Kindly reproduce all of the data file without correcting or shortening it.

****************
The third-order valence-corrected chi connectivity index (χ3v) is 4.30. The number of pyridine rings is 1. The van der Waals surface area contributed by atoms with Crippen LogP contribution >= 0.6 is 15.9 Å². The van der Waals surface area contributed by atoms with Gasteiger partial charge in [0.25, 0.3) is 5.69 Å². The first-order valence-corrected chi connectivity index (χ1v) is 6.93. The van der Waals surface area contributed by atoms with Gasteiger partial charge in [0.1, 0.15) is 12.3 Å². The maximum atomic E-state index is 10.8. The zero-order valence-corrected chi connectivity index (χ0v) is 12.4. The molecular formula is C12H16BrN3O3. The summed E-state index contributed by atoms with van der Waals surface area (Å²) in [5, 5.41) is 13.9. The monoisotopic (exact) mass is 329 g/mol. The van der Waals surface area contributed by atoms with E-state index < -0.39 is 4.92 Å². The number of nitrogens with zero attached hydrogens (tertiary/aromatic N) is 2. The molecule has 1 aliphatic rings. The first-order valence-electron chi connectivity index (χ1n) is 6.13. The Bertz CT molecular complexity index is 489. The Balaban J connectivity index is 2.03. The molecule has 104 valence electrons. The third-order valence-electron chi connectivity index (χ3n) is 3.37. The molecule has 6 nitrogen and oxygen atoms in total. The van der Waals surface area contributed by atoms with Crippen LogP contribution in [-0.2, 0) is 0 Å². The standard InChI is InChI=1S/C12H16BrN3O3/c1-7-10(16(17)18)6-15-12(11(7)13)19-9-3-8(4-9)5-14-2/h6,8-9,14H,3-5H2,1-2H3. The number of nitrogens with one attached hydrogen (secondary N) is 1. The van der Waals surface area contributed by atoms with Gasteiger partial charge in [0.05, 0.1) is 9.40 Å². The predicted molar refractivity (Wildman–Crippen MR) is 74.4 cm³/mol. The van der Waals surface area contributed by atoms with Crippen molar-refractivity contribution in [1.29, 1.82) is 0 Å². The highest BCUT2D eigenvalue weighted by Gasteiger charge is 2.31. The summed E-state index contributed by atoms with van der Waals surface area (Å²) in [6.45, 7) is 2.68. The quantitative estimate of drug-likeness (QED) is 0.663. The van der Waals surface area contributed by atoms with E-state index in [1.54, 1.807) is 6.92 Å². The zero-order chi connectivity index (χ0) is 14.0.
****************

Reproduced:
The third-order valence-corrected chi connectivity index (χ3v) is 4.30. The number of pyridine rings is 1. The van der Waals surface area contributed by atoms with Crippen LogP contribution >= 0.6 is 15.9 Å². The van der Waals surface area contributed by atoms with Gasteiger partial charge in [0.25, 0.3) is 5.69 Å². The first-order valence-corrected chi connectivity index (χ1v) is 6.93. The van der Waals surface area contributed by atoms with Gasteiger partial charge in [0.1, 0.15) is 12.3 Å². The maximum atomic E-state index is 10.8. The zero-order valence-corrected chi connectivity index (χ0v) is 12.4. The molecular formula is C12H16BrN3O3. The summed E-state index contributed by atoms with van der Waals surface area (Å²) in [5, 5.41) is 13.9. The monoisotopic (exact) mass is 329 g/mol. The van der Waals surface area contributed by atoms with E-state index < -0.39 is 4.92 Å². The number of nitrogens with zero attached hydrogens (tertiary/aromatic N) is 2. The molecule has 1 aliphatic rings. The first-order valence-electron chi connectivity index (χ1n) is 6.13. The Bertz CT molecular complexity index is 489. The Balaban J connectivity index is 2.03. The molecule has 104 valence electrons. The third-order valence-electron chi connectivity index (χ3n) is 3.37. The molecule has 6 nitrogen and oxygen atoms in total. The van der Waals surface area contributed by atoms with Crippen LogP contribution in [-0.2, 0) is 0 Å². The standard InChI is InChI=1S/C12H16BrN3O3/c1-7-10(16(17)18)6-15-12(11(7)13)19-9-3-8(4-9)5-14-2/h6,8-9,14H,3-5H2,1-2H3. The number of nitrogens with one attached hydrogen (secondary N) is 1. The van der Waals surface area contributed by atoms with Gasteiger partial charge in [0.05, 0.1) is 9.40 Å². The predicted molar refractivity (Wildman–Crippen MR) is 74.4 cm³/mol. The van der Waals surface area contributed by atoms with Crippen molar-refractivity contribution in [1.29, 1.82) is 0 Å². The highest BCUT2D eigenvalue weighted by Gasteiger charge is 2.31. The summed E-state index contributed by atoms with van der Waals surface area (Å²) in [6.45, 7) is 2.68. The quantitative estimate of drug-likeness (QED) is 0.663. The van der Waals surface area contributed by atoms with E-state index in [1.54, 1.807) is 6.92 Å². The zero-order chi connectivity index (χ0) is 14.0.